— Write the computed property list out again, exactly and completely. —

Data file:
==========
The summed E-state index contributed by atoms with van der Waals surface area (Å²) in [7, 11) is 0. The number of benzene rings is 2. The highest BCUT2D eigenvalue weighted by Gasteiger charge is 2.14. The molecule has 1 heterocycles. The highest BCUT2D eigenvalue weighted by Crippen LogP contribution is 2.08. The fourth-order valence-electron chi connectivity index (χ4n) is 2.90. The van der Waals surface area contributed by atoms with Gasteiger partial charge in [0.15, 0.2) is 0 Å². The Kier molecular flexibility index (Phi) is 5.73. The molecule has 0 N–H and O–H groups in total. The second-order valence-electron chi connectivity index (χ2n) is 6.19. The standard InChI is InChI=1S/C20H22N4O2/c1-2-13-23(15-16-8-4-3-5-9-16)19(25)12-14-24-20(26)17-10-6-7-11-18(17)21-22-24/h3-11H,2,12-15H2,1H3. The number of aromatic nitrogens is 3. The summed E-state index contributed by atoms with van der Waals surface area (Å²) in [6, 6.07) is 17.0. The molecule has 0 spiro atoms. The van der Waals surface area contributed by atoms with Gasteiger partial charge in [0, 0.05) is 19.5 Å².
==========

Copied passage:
The summed E-state index contributed by atoms with van der Waals surface area (Å²) in [7, 11) is 0. The number of benzene rings is 2. The highest BCUT2D eigenvalue weighted by Gasteiger charge is 2.14. The molecule has 1 heterocycles. The highest BCUT2D eigenvalue weighted by Crippen LogP contribution is 2.08. The fourth-order valence-electron chi connectivity index (χ4n) is 2.90. The van der Waals surface area contributed by atoms with Gasteiger partial charge in [0.15, 0.2) is 0 Å². The Kier molecular flexibility index (Phi) is 5.73. The molecule has 0 N–H and O–H groups in total. The second-order valence-electron chi connectivity index (χ2n) is 6.19. The standard InChI is InChI=1S/C20H22N4O2/c1-2-13-23(15-16-8-4-3-5-9-16)19(25)12-14-24-20(26)17-10-6-7-11-18(17)21-22-24/h3-11H,2,12-15H2,1H3. The number of aromatic nitrogens is 3. The summed E-state index contributed by atoms with van der Waals surface area (Å²) in [6, 6.07) is 17.0. The molecule has 0 spiro atoms. The van der Waals surface area contributed by atoms with Gasteiger partial charge in [0, 0.05) is 19.5 Å².